Before traveling far, the trail split around a spruce bog. The main trail bore right, leading around the swamp, back into the forest, the route to the river and the Dezhnevo Trail. The track to the left was much less worn, clearly used more by the wild inhabitants of the area than humans or dogs or sleds. With intent to avoid the merciless soldiers, Rol drove the team onto the narrow, northbound trail that skirted the bog before ascending the steep terrain. Snow continued to fall heavily, and the sky grew darker. The end of the day drew near. The sun, blocked from view by the snow storm, commenced its half-dip below the horizon. The occasional deciduous tree could be seen preparing for winter, dressed now in its autumn raiment of yellow, red, gold and brown leaves. Low growing plants set forth seeds, falling or blowing about, or transported by wild friends. The squeaky honking of a flock of snow geese could be heard crossing the sky, bound for milder climes. The air grew colder with each passing hour. The trail underfoot became hard as rock, and the snow accumulated on it.

As the team left the bog behind them, Rol spotted a flag hanging from a tree branch that arched over the trail. Several strips of leather had been tied together and hung. Perhaps this is a marker for a cache of goods, Rol thought. As desperate as his situation was, Rol would not disturb such a cache. Not only would it be unheard of to take something that doesn’t belong to you, but a cache on a trail could be a re-supply someone may be counting on. To rely on such a repository on a trek then find it to be missing could spell tragedy under the harshest conditions. As the team passed the flag, Rol saw the strips were fringes with a distinctive color pattern. When he saw it was the same pattern repeated on the racing sled and harness, he realized this flag was left by Tun. This caused him to pause and consider perhaps this was a message meant for him. Could Tun have cached provisions for the boy, having known he had just two days’ food and would find no re-supply at Tunkan? Maybe the fleeing group chose to lighten their loads by leaving some cargo behind. Knowing Tun’s thoughtfulness, it would be like him to leave something for Rol. Something from the Gifting Giant.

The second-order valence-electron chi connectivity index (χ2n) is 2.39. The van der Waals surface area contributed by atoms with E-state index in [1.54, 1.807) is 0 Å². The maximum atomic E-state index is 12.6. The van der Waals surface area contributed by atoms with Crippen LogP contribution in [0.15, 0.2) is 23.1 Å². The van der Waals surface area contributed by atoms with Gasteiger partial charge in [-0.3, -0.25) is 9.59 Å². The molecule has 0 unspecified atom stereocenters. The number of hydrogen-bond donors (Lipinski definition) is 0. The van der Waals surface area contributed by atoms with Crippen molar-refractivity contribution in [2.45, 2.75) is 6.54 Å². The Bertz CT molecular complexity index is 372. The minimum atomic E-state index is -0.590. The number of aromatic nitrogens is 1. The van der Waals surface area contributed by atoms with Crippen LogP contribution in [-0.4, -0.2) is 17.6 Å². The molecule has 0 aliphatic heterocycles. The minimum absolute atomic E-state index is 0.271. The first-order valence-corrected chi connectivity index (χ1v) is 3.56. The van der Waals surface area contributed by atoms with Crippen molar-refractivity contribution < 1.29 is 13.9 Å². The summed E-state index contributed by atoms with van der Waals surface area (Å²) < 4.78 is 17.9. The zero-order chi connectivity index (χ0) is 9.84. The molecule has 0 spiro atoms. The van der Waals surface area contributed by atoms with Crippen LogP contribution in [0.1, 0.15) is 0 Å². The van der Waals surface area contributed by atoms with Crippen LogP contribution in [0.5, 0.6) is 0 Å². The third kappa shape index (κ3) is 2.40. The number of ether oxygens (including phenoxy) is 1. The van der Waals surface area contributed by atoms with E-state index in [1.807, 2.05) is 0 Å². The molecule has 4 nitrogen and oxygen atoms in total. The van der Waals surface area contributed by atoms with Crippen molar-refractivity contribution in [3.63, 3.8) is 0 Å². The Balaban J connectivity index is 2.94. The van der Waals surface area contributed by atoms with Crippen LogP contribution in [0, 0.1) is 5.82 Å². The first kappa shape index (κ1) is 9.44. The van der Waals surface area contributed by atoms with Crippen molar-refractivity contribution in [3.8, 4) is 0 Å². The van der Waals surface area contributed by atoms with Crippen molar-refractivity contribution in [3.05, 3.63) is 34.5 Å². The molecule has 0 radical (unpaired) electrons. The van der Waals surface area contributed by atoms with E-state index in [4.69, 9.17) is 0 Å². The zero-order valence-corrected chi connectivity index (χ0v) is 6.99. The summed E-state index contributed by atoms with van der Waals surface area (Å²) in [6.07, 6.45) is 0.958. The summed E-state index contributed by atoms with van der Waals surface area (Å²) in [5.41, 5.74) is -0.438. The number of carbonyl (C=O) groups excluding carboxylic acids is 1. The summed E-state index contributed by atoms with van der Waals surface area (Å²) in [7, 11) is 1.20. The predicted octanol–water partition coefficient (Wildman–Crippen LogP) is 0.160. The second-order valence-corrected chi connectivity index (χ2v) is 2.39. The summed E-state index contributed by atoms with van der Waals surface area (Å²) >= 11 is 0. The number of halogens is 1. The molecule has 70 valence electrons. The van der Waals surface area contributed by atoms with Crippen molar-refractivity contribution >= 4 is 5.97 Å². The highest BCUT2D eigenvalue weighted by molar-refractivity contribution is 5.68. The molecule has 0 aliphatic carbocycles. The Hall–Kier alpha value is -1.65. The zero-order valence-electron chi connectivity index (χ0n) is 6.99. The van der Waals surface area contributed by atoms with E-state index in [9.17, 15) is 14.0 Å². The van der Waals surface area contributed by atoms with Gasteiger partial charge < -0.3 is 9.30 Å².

The sense of familiarity, the known, the link to someone fond of him brought Rol some warm comfort out on this lonely, cold trail. He stopped and secured the snow hook, and walked to the tree to look for a secreted stash. He walked all around the tree, kicking at the snow, and looked up the trunk for a pack tied above the reach of bears. He explored the adjacent area and trees, searched intently for anything that looked disturbed, out-of-place, or heaped in a pile. He could find nothing. Perhaps the flag was reference to something that no longer existed, or was simply a trail marker. Returning to the sled, the party again commenced to move steadily along in the snow-filled evening.

Not infrequently, the trail seemed to vanish through Larch stands, thickets, gaps between huge boulders. Often Rol could see no trail at all, and more than once feared he had missed a turn or made some misstep that led to a dead-end. Dak at the lead and the rest of the team never hesitated, and seemed to pick out the trail where none could be discerned, continuing on with steady uphill progress.

Before long, the group came upon another flag made of Tun’s jacket fringe. Rol again searched for a cache of goods, a map, anything that might be indicated by the marker. Again, his efforts were fruitless, and they pressed onward, presuming these were trail markers, yet encouraged by the thought that this was Tun’s trail. The team continued their ascent up the craggy side of the mountain, through narrow ravines in the ancient bedrock, across flat spans of granite covered in ankle-deep snow, across a tiny frozen creek where Rol stopped for water.

The half-set sun cast a surreal orange glow in the snowy sky as they came to a lean-to. Here, high on this hill, far from the main trail, Rol finally felt they could stop and pitch camp. He started a fire, keeping it small to avoid a plume of smoke that might advertise his presence. He gave another fish to each dog, and roasted one in the fire for himself. The first mouthful of fish seemed the finest thing Rol had ever tasted. He ravenously ate all the flesh he could strip from the bones, and crunched a few of the bones down as well. Fed and tired, he curled in a corner of the lean-to, wishing he’d grabbed a hide or blanket from the pile around Chimlik. The air grew increasingly colder, and just as he began to shiver a little, the wild Black and White Husky came over and curled beside him, pressing his body close to warm the boy. Rol was asleep in minutes, and in his slumber laid his arm across the big dog.

All the dogs slept deeply, except Alexei.

He would wake often, and stand facing the backtrail, staring for long periods of time. The steady snow piled atop him as if he were a statue. Only the occasional soft cry betraying his thoughts.